Question from New Zealand: I have been working through your site for answers to a lot of questions :-) and have found it invaluable as I work with my wild caught mare who is now 7 yrs old. She was only broken in at 5 and then we just got her home and a couple of months later she broke her foot. So after a year out with that I’m starting her all over again. She was trained by Trisha Wren who’s methods are similar to your own.
BUT the issue is with her little paddock mate. A warmblood 3yr old, almost 4yr filly (Pipsqueak) who each time I take Charity away from her gallops and bucks around her paddock. The last time she wasn’t even out of site but took off around her paddock and chest crashed a gate twice. The 3rd time she knocked it off it’s hinges. Very luck for us she didn’t cut herself but it must have bruised. Many times I thought she was going to jump the gate. Now she hasn’t always been like this.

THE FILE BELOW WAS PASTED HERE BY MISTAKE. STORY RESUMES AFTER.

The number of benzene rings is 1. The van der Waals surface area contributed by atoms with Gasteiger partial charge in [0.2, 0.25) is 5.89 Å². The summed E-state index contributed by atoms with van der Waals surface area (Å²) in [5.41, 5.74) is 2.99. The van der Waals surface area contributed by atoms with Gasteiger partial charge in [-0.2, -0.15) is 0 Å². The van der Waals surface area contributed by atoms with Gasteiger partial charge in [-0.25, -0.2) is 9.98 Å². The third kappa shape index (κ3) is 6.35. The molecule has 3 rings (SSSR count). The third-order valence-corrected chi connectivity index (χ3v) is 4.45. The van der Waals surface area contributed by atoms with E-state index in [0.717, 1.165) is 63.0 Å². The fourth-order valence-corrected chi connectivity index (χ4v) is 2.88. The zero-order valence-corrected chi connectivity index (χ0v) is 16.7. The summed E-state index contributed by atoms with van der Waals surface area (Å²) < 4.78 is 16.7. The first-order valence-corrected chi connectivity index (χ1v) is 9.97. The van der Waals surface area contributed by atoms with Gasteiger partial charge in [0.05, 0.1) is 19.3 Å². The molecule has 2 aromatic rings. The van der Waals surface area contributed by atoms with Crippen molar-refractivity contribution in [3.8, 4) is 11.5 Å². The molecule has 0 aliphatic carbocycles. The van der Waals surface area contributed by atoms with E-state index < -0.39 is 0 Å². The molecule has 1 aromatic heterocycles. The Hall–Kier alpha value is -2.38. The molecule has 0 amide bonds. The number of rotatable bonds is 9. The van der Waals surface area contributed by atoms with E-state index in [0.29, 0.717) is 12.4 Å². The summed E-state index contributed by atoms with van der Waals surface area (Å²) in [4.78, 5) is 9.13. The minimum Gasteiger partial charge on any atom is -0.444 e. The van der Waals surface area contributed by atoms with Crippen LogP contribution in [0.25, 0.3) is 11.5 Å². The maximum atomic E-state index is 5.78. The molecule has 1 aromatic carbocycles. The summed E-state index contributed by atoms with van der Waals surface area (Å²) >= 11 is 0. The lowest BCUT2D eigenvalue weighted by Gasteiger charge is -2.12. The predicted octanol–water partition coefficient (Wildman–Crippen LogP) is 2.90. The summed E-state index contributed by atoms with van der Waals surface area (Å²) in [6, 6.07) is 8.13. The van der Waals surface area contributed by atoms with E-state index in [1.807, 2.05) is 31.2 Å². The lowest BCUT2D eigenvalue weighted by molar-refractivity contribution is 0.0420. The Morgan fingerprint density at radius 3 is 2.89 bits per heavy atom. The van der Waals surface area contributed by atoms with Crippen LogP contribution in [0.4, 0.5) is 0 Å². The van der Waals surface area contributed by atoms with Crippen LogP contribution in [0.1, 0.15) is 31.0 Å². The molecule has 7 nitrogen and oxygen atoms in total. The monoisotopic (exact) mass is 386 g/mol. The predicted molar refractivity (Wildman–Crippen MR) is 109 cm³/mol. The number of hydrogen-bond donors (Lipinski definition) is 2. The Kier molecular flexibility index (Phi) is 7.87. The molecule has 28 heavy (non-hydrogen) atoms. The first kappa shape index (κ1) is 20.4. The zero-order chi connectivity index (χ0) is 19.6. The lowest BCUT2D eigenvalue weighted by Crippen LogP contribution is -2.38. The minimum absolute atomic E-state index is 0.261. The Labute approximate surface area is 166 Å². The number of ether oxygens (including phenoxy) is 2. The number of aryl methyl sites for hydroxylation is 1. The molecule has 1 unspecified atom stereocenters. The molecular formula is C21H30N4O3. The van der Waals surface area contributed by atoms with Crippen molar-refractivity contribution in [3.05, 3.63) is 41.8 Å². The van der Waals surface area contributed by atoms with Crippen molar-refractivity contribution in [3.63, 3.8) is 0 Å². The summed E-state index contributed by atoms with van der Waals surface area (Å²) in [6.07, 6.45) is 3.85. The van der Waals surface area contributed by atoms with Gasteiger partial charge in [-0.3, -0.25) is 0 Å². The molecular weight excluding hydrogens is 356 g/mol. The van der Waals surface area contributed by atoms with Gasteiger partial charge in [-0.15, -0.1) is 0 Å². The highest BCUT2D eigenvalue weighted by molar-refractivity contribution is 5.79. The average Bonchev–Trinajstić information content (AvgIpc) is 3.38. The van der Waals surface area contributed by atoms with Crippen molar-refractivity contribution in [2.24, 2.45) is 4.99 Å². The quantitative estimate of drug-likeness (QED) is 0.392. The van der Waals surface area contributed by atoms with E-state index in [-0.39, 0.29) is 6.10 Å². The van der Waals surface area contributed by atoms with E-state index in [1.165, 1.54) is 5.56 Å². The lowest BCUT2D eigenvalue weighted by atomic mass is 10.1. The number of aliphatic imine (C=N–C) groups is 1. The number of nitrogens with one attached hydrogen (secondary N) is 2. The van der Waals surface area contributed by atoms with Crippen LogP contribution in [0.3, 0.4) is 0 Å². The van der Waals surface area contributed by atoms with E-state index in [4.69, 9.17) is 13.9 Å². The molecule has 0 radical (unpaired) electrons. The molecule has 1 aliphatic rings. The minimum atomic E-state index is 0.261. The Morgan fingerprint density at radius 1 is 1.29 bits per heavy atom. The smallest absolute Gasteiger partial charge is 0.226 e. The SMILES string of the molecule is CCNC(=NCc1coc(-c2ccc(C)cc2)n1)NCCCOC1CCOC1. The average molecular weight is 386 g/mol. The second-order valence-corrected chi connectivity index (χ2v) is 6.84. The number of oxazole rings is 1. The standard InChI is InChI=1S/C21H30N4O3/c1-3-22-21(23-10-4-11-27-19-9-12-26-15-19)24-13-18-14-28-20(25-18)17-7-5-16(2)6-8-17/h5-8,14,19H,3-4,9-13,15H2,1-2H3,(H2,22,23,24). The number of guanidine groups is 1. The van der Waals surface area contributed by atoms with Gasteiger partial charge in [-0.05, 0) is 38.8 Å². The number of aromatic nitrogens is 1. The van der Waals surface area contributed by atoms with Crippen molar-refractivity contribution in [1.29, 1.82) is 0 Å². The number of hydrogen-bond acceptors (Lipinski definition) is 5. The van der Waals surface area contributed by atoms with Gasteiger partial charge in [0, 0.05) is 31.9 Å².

Question: My question is, my horse has a goose rump but someone called it a hunter bump. It’s very pointy and my horse is sore if I touch it there. Can you work on it and take it down? If so, how?
Answer from Guliz Unlu, Equine Energy Body Worker: Hi Cayley – The lumbar span is the weakest area of the horses back, unlike the spine above or below, which has ribs and pelvis attached, the lumbar span has no other supporting bones. This is an area where much of the riders weight is carried…
By April Reeves, with help from Guliz Unlu (see below: one of Canada’s best Equine Energy & Body Workers)
I work in several high-end barns of various English disciplines. My clients are looking for ways to work with their horses without always riding them. Some of those clients want specific training on the ground that transfers to the saddle and aids in the training of eventing, hunter/jumper, dressage and other specific disciplines.